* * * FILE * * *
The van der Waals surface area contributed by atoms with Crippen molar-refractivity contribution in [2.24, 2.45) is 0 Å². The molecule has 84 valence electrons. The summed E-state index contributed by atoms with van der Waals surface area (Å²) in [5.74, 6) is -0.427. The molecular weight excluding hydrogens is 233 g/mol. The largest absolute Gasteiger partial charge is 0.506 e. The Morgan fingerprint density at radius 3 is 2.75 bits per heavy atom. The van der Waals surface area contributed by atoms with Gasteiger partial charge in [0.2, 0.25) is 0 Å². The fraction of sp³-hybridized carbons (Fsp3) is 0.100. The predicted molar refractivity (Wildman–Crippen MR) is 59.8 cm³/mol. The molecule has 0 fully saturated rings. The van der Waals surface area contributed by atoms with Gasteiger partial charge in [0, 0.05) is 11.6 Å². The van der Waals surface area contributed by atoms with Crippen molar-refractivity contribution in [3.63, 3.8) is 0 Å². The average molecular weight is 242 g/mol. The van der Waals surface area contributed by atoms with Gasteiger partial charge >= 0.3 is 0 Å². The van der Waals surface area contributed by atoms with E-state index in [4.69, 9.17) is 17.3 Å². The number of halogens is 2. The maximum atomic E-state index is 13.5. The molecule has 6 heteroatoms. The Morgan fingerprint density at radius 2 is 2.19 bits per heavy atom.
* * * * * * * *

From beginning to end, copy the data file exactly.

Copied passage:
The van der Waals surface area contributed by atoms with Crippen molar-refractivity contribution in [2.24, 2.45) is 0 Å². The molecule has 84 valence electrons. The summed E-state index contributed by atoms with van der Waals surface area (Å²) in [5.74, 6) is -0.427. The molecular weight excluding hydrogens is 233 g/mol. The largest absolute Gasteiger partial charge is 0.506 e. The Morgan fingerprint density at radius 3 is 2.75 bits per heavy atom. The van der Waals surface area contributed by atoms with Gasteiger partial charge in [0.2, 0.25) is 0 Å². The fraction of sp³-hybridized carbons (Fsp3) is 0.100. The predicted molar refractivity (Wildman–Crippen MR) is 59.8 cm³/mol. The molecule has 0 fully saturated rings. The van der Waals surface area contributed by atoms with Gasteiger partial charge in [0, 0.05) is 11.6 Å². The van der Waals surface area contributed by atoms with Crippen molar-refractivity contribution in [3.63, 3.8) is 0 Å². The average molecular weight is 242 g/mol. The van der Waals surface area contributed by atoms with Gasteiger partial charge >= 0.3 is 0 Å². The van der Waals surface area contributed by atoms with E-state index in [4.69, 9.17) is 17.3 Å². The number of halogens is 2. The maximum atomic E-state index is 13.5. The molecule has 6 heteroatoms. The Morgan fingerprint density at radius 2 is 2.19 bits per heavy atom.